last modified: 9 years ago

    I prefer shrubs that give me fall color or other multi-season interest...especially "dwarf" varieties for my postage-stamp yard remaining once you subtract the roses, irises, and daylilies.

    Oak-Leaf Hydrangea
    Witch hazel
    Elderberry (especially the ferny European ones)

    Love Viburnum too but I have yet to find a cultivar I love the look of that is also small enough for me.

    Also considering a future dwarf Magnolia.


  • 9 years ago
    last modified: 9 years ago

    Nik, I don't grow 'Puget Blue', but do grow multiple plants of 'Ray Hartman', 'Blue Jeans', and seedlings of 'Ray Hartman' (they plant themselves) on a south-facing chaparral hillside in gravelly subsoil that blooms alkaline salts. They get no summer irrigation whatsoever and our dry season is longer and drier than yours. The oldest plants are more than 20 years old. They still look presentable in summer, even so. Some leaves are shed, but they do not go leafless without irrigation.

    In fact, the late Bert Wilson of the incomparable Las Pilitas Nursery, said that the best way to promote long life in a Ceanothus is to not irrigate in summer. Their reputation for being short-lived, according to him, is mainly due to summer irrigation, which they do not tolerate well. One reason for that, I suspect, has to do with their susceptibility to armillaria, the best prevention of which is a long, dry summer.

    Added note: the other deadly factors for Ceanothus mentioned by Bert Wilson are drip irrigation and soil amendments. In general, none of these are good for California natives.

    This post was edited by catspa on Wed, Jul 16, 14 at 9:06

  • 9 years ago
    last modified: 9 years ago

    Thanks catspa. I hear ya with regards to Cal native plants dislike of unnatural growing conditions and I can assure you this is equally applicable to many native plants of the Med basin. Irrigate them in the summer and they get sickly and short lived. Fungal attacks is one reason but I suspect that longevity of the summer dormant plants is also affected when not allowed to become dormant due to summer watering. Kind of 'burning out' from too fast a living pace so to speak :) I suspect same is true for some native rose species.

    Competition from weeds that should normally be dormant in the summer may be a third factor.

    Also about soil amendments. I have repeatedly written, here and elsewhere, that there are negatives to go with the positives of mulching and composting. Soil organic content in med-type and semi arid climates is more often than not very low (often less than 2%). When planting plants native to these regions in soil with too much organic content (commonly classed as fertile soil with 5% organic content or more) you're asking for trouble. I don't know the mechanism of this (maybe soil borne disease is involved) but I know it's true in many cases.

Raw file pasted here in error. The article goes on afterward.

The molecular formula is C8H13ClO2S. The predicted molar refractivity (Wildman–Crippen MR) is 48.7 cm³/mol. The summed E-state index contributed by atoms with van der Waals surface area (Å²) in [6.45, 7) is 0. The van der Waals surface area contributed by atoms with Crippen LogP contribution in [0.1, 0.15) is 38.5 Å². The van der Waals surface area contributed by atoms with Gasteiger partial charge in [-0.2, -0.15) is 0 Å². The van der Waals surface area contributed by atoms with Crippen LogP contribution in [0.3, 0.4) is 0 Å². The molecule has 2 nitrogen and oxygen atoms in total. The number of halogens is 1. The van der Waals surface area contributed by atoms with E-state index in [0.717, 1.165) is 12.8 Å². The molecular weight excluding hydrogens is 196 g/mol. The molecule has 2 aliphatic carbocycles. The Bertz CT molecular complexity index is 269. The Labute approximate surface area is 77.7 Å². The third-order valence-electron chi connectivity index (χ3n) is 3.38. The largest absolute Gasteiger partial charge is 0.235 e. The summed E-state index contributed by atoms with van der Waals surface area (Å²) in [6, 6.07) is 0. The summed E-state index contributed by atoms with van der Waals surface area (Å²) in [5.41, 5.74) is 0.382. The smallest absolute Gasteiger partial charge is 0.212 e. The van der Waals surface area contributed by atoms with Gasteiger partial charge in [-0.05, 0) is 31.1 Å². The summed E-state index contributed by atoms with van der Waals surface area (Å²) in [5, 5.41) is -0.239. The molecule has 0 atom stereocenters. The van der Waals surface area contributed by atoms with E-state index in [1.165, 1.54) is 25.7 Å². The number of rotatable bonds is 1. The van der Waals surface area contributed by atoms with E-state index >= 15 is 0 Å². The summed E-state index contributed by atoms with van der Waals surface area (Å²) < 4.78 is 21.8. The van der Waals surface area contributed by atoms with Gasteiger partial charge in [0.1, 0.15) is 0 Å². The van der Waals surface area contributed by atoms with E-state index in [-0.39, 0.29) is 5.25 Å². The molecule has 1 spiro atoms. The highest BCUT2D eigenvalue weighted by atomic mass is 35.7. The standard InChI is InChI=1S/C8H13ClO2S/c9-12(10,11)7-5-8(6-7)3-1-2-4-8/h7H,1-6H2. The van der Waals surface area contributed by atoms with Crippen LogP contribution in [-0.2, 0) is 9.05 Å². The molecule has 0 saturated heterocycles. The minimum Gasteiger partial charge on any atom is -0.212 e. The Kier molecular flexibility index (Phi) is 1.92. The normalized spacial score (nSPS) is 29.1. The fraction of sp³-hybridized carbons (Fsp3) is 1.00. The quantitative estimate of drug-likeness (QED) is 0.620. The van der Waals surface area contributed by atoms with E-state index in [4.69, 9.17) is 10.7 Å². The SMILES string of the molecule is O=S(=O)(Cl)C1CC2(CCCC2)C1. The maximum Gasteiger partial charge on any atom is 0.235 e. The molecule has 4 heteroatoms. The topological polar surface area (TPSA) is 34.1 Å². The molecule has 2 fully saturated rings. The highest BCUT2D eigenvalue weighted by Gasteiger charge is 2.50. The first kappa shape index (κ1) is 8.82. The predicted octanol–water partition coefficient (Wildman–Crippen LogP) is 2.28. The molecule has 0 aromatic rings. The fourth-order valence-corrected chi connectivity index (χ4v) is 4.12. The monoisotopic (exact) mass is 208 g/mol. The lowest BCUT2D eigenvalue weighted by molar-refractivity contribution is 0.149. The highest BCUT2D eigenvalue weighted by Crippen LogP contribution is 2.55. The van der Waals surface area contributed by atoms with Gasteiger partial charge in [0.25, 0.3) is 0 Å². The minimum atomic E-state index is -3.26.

This post was edited by nikthegreek on Wed, Jul 16, 14 at 10:03

  • 9 years ago
    last modified: 9 years ago

    Hydrangeas, gardenias, azaleas and camellias and my African daisy.

  • 9 years ago
    last modified: 9 years ago

    I don't believe Coffeeberry has been mentioned. Definitely, one of my favorites along with Carpentaria.


  • 9 years ago
    last modified: 9 years ago

    Hydrangea (Lacecap & Mophead) - Lovely shimmering flowers, all shades of blue. Much appreciated in July when the temps are hot.

    Hydrangea arborescens 'Annabelle' - Greenish flower, blossom to cream and then dry up to ivory and hang on all the way through the winter, reminding one of summer in snowstorms and wind chills....

    Viburnum sargentii 'Onondaga' - Upright - Maroonish green leaves, lovely white flowers. Grows in dappled shade, lovely fall color.

    To kill the monotony of green:
    Black: Sambucus Nigra - Lovely black laced leaves architectural plant.
    Golden/ lime leaves:
    Spiraea japonica 'White Gold'-. Compact mound
    Salmonberry, Rubus spectabilis 'Golden Ruby', Lovely chartreuse leaves,
    Red: Technically a tree, A. palmatum var. disssectum crimson queen
    Cotinus coggygria 'Royal Purple'.
    Blue: Rosa glauca, I know you said besides roses, but this one of the most handsome shrubs, I know of rose or not! It's graceful, lovely and hardy.

  • 9 years ago